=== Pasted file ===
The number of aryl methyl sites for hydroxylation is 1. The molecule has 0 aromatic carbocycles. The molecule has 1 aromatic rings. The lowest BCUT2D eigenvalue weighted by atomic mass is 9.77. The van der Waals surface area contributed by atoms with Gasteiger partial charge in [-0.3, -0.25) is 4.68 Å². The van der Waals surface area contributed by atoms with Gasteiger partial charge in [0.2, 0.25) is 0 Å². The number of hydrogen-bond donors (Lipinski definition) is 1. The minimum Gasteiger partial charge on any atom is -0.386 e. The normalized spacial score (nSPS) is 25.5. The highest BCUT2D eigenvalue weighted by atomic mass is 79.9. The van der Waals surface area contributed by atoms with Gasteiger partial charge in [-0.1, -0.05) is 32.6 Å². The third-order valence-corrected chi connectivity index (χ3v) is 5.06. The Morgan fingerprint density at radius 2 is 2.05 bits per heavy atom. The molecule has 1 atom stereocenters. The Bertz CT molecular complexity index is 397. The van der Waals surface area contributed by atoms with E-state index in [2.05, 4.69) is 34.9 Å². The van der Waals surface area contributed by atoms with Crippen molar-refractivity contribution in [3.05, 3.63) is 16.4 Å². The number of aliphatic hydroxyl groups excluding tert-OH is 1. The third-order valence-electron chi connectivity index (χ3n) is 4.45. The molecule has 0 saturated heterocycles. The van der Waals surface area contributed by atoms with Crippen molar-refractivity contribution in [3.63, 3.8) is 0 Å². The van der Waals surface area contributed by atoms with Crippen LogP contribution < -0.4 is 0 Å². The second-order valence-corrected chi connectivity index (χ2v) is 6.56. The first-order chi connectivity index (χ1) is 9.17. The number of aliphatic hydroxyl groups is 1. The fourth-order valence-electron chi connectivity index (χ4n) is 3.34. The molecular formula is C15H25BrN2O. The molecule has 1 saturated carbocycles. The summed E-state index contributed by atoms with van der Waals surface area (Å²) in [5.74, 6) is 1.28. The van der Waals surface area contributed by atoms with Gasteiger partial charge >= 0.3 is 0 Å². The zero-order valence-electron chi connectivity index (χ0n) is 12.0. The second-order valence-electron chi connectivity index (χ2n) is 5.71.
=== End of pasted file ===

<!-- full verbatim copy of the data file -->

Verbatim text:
The number of aryl methyl sites for hydroxylation is 1. The molecule has 0 aromatic carbocycles. The molecule has 1 aromatic rings. The lowest BCUT2D eigenvalue weighted by atomic mass is 9.77. The van der Waals surface area contributed by atoms with Gasteiger partial charge in [-0.3, -0.25) is 4.68 Å². The van der Waals surface area contributed by atoms with Gasteiger partial charge in [0.2, 0.25) is 0 Å². The number of hydrogen-bond donors (Lipinski definition) is 1. The minimum Gasteiger partial charge on any atom is -0.386 e. The normalized spacial score (nSPS) is 25.5. The highest BCUT2D eigenvalue weighted by atomic mass is 79.9. The van der Waals surface area contributed by atoms with Gasteiger partial charge in [-0.1, -0.05) is 32.6 Å². The third-order valence-corrected chi connectivity index (χ3v) is 5.06. The Morgan fingerprint density at radius 2 is 2.05 bits per heavy atom. The molecule has 1 atom stereocenters. The Bertz CT molecular complexity index is 397. The van der Waals surface area contributed by atoms with E-state index in [2.05, 4.69) is 34.9 Å². The van der Waals surface area contributed by atoms with Crippen molar-refractivity contribution in [3.05, 3.63) is 16.4 Å². The number of aliphatic hydroxyl groups excluding tert-OH is 1. The third-order valence-electron chi connectivity index (χ3n) is 4.45. The molecule has 0 saturated heterocycles. The van der Waals surface area contributed by atoms with Crippen molar-refractivity contribution in [3.63, 3.8) is 0 Å². The van der Waals surface area contributed by atoms with Crippen LogP contribution < -0.4 is 0 Å². The second-order valence-corrected chi connectivity index (χ2v) is 6.56. The first-order chi connectivity index (χ1) is 9.17. The number of aliphatic hydroxyl groups is 1. The fourth-order valence-electron chi connectivity index (χ4n) is 3.34. The molecular formula is C15H25BrN2O. The molecule has 1 saturated carbocycles. The summed E-state index contributed by atoms with van der Waals surface area (Å²) in [5.74, 6) is 1.28. The van der Waals surface area contributed by atoms with Gasteiger partial charge >= 0.3 is 0 Å². The zero-order valence-electron chi connectivity index (χ0n) is 12.0. The second-order valence-electron chi connectivity index (χ2n) is 5.71.